eyes on the U.S.

Black Lives Matter In Brazil, Where Racial Tensions Simmer

Demonstrators in Manaus
Demonstrators in Manaus
Alessio Perrone

João Pedro Matos was in his uncle's garden on May 18 in São Gonçalo, near Rio de Janeiro, when Brazil's Federal Police stormed in. Police claim officers traded shots with armed drug traffickers, though the Matos family denies this. A bullet fired by an officer hit João Pedro, who was taken away in a helicopter and reported as missing. His parents were only told the next day that he had died. João Pedro was 14 years old.

The victim's father, Neilton Pinto, addressed Rio de Janeiro state governor Wilson Witzel on television. "I want to say, mister governor, that your police force didn't just murder a 14-year-old boy with a dream and plans," the UOL newssite reports. "Your police force killed an entire family, it killed a father, it killed a mother and João Pedro. This is what your police force did to my life."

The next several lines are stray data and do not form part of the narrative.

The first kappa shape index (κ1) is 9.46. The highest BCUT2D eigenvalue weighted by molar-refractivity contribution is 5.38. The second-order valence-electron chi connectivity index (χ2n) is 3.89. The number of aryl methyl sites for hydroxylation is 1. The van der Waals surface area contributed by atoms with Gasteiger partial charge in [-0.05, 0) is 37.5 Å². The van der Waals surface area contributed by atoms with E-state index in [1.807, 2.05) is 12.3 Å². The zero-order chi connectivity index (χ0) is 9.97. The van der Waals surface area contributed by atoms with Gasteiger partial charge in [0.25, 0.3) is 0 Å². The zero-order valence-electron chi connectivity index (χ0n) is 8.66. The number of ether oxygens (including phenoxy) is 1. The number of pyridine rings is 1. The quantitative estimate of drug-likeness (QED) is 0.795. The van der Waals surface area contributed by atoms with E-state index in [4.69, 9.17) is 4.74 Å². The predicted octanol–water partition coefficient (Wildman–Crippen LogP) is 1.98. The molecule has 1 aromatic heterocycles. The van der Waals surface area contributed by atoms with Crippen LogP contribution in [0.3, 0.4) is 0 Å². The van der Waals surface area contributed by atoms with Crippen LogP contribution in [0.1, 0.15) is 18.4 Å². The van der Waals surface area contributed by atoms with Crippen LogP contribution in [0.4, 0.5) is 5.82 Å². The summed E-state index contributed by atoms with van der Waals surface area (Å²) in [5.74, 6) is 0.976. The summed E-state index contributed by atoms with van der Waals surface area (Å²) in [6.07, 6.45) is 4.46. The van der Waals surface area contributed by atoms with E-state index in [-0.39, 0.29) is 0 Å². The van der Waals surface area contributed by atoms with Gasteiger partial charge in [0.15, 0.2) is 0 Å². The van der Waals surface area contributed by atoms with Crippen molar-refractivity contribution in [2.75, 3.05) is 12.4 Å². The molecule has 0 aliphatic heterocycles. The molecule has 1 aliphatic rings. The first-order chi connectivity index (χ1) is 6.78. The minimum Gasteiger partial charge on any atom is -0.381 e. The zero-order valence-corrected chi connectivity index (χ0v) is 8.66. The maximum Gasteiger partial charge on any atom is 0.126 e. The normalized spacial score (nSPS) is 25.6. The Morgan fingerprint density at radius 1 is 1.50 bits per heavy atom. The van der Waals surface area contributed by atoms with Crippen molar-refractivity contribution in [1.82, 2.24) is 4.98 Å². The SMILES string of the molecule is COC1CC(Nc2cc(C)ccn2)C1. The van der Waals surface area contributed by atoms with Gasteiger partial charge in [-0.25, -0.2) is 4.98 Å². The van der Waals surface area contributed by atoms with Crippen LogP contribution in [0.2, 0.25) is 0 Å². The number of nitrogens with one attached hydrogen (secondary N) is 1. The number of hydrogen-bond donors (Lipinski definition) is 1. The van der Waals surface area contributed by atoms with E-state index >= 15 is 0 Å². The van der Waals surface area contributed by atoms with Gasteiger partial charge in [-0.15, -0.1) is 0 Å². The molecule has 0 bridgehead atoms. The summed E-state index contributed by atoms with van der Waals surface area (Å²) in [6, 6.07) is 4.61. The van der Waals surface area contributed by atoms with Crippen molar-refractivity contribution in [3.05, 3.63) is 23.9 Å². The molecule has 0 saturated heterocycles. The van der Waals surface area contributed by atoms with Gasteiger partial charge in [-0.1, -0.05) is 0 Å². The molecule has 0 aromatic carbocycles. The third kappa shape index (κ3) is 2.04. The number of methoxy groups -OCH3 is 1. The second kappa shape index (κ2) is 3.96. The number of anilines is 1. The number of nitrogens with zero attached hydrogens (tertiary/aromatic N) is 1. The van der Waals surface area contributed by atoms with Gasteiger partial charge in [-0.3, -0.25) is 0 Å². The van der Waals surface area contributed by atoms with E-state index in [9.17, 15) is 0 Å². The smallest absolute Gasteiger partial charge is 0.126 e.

João Pedro's death is just one reason why the protests against police brutality aimed at people of color — which began last week in the U.S. after officers killed George Floyd in Minneapolis — have also flared up in Brazil. The anger has found particularly fertile ground in Brazil, a country with several historical and political parallels with its North American neighbor.

People gathered outside the headquarters of the Rio de Janeiro government on Sunday, May 31 to protest against police operations in Rio de Janeiro's low-income neighbourhoods, known as favelas. Protesters marched with banners chanting Vidas negras importam, the Portuguese for "Black lives matter", and Parem de nos matar, ("Stop killing us'). Later, as some protesters lingered after the end of the demonstration, police fired stun grenades and rubber bullets to disperse them, causing a stampede, O Globo reports. Dramatic footage showed an officer holding a protester at gunpoint with an assault rifle. Similar scenes were seen in São Paulo and other major Brazilian cities.